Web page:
Alexander Provan

PublisherEven Magazine2018
On this special episode of Hidden Noise, we are presenting you with recordings from Digital de Suite, a symposium on blockchain and the arts held during Frieze New York in May 2018. Part 1 We begin with an introduction by Even’s editor Jason Farago, who spoke to the live audience about why a print magazine would care about blockchain. Then artist Sarah Meyohas discusses her Bitchcoin project and subsequent use of blockchain technologies in her practice. And finally, we present a panel discussion with artists Sarah Meyohas and Artie Vierkant, alongside Hugo Liu from Artsy and Kevin McCoy from Monegraph, moderated by Triple ...
Headless, an exhilarating murder-mystery by the elusive K. D., probes the sordid secrets and sinister deeds of powerful financiers who use Caribbean firms to conceal their fortunes. The novel begins with workaday author John Barlow agreeing to ghostwrite a novel about secretive tax havens. Barlow assumes the job will be a no-brainer. But then his eccentric employers, Swedish conceptualist artist duo Goldin+Senneby, ask him to investigate Headless Ltd., a shadowy company with possible links to the French philosopher Georges Bataille, known for his obsession with human sacrifice. Barlow travels to Nassau, Bahamas, the glitzy mecca of offshore finance, and begins ...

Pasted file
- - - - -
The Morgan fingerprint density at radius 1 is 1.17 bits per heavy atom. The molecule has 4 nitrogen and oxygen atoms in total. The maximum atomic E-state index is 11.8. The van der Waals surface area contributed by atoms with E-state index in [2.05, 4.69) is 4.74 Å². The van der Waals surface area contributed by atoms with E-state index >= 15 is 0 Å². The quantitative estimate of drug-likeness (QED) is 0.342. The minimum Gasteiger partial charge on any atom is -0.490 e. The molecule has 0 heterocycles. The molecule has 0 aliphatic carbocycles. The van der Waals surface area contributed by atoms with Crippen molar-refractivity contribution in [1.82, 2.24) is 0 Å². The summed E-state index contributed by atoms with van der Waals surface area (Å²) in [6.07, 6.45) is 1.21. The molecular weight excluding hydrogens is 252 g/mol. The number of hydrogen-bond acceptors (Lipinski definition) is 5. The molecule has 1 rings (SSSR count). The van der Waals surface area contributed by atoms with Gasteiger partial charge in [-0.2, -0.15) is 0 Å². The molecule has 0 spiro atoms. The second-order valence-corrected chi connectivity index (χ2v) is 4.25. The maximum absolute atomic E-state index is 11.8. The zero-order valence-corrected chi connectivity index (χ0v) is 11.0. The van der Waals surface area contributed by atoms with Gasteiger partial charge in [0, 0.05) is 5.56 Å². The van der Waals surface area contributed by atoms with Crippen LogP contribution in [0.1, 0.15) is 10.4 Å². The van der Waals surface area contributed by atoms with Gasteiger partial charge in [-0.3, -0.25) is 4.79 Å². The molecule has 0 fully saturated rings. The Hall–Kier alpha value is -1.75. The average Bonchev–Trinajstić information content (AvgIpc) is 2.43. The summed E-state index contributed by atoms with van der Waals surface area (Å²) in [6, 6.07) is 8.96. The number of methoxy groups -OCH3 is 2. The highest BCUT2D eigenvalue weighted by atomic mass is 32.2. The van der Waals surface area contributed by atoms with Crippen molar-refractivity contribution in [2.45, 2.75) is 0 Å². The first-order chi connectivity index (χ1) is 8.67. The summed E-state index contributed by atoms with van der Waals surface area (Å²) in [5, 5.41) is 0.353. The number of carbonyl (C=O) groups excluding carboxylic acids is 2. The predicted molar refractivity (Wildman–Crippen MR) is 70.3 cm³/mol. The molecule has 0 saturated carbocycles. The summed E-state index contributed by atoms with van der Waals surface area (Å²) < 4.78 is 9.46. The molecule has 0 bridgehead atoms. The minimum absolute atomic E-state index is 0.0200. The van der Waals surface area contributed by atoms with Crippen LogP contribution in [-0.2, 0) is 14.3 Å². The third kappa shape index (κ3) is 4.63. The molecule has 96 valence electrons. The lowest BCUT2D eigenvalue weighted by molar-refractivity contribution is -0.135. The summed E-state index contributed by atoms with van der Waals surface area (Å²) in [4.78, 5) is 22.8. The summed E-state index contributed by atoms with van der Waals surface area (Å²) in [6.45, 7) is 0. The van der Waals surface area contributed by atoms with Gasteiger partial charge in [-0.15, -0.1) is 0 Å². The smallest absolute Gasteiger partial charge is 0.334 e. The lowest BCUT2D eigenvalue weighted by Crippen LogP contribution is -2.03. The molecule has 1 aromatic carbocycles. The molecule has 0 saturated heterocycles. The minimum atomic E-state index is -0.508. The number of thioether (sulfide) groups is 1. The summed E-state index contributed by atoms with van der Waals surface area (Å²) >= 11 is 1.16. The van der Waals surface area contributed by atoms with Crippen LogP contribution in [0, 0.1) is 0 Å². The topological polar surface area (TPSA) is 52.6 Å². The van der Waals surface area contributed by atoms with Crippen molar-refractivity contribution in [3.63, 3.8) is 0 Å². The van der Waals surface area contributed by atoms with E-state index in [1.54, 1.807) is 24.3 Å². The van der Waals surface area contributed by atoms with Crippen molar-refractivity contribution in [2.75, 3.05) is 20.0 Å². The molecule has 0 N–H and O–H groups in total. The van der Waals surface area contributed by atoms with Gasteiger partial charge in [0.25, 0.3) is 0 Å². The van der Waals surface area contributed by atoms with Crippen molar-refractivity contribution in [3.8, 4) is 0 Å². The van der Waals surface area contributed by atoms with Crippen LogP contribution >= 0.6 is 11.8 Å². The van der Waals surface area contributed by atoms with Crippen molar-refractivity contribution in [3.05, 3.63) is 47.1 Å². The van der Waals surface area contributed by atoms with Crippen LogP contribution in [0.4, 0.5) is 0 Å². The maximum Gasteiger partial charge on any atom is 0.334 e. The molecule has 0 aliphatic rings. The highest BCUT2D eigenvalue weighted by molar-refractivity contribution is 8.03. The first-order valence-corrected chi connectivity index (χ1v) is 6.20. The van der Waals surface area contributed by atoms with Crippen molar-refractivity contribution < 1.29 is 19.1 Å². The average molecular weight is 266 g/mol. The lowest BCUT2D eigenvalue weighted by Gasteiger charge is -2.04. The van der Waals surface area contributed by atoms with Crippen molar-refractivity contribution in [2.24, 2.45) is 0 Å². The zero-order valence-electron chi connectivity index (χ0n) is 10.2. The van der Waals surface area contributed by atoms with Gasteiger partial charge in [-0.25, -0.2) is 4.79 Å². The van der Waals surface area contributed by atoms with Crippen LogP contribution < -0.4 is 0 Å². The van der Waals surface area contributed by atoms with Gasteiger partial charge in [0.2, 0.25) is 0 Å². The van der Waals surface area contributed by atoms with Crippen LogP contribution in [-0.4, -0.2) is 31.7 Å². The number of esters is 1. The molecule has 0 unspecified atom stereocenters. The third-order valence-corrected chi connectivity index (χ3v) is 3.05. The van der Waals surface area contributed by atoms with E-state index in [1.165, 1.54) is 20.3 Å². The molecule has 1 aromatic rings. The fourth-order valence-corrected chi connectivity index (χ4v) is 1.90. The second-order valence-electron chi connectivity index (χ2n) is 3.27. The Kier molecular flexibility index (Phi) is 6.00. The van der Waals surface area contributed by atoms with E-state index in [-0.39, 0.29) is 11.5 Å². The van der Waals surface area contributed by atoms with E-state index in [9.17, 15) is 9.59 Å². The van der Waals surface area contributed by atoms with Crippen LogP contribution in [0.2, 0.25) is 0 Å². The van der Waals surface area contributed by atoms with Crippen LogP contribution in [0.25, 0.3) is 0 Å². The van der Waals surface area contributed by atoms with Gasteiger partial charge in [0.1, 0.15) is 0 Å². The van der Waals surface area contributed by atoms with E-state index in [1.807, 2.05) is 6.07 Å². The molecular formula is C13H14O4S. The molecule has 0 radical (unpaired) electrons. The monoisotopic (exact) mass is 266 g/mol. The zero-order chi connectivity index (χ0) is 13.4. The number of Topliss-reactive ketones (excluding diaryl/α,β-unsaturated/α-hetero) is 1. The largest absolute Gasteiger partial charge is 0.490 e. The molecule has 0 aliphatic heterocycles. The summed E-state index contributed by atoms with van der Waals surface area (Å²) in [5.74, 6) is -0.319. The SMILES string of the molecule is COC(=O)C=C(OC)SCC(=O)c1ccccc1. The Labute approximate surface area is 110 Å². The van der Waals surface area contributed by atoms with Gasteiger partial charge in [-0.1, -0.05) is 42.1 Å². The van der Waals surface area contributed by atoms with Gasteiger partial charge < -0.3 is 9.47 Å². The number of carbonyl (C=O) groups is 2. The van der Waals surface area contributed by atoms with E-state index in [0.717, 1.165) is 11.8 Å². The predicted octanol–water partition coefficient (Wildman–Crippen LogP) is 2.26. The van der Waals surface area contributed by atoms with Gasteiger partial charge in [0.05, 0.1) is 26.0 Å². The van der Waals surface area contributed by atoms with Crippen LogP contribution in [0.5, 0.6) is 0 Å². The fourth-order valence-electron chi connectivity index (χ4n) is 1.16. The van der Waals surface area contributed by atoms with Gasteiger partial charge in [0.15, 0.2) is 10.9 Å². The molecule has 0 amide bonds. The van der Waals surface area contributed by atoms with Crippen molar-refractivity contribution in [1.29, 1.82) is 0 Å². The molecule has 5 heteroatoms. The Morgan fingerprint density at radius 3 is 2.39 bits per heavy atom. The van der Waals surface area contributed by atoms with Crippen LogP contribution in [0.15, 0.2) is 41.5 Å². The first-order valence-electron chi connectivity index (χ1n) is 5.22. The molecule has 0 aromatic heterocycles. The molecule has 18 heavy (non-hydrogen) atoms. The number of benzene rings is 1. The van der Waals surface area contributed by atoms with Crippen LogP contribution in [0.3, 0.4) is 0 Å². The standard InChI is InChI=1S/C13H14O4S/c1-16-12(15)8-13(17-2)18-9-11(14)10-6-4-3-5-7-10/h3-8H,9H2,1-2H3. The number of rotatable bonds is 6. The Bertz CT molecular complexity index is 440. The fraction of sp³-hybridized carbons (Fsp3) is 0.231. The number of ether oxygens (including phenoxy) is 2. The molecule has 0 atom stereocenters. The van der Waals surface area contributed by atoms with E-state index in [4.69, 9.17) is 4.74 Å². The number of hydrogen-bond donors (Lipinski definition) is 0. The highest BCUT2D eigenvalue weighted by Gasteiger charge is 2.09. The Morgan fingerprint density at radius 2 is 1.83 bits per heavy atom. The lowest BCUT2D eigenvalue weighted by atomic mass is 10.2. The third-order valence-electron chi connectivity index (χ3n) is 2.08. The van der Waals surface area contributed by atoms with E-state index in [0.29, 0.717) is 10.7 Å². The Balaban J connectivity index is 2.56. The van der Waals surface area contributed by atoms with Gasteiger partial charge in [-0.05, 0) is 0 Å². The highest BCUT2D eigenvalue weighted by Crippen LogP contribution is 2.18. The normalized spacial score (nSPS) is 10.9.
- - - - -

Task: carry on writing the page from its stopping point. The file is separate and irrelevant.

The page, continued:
PublisherTriple Canopy2018
In “International Art English,” Alix Rule and David Levine describe the language of contemporary art by analyzing a corpus of press releases sent by e-flux, which is paid to do so by museums, biennials, publishers, and art fairs in order to reach a subscriber base of more than ninety thousand art professionals. The essay appeared in 2012 and soon surpassed the popularity of every other Triple Canopy publication. “International Art English” generated innumerable conversations about the relationship between language, legibility, and power in the art world: columns in the Guardian, polemics in e-flux’s online journal, debates at conferences for art ...
PublisherTriple Canopy2016
Prompted by the 2011 Egyptian uprising, this book-length essay on the cultural politics of sleep by writer and editor Anna Della Subin takes as its starting point Tawfiq al-Hakim’s 1933 play The People of the Cave. Based on the legend of the Seven Sleepers of Ephesus, which also appears in the Qur’an, the play tells the story of three Christian men and a dog who awaken in a cave after fleeing from persecution by their pagan king. Upon venturing out, the men discover that three hundred years have passed, and must come to terms with a transformed world. Though hailed ...

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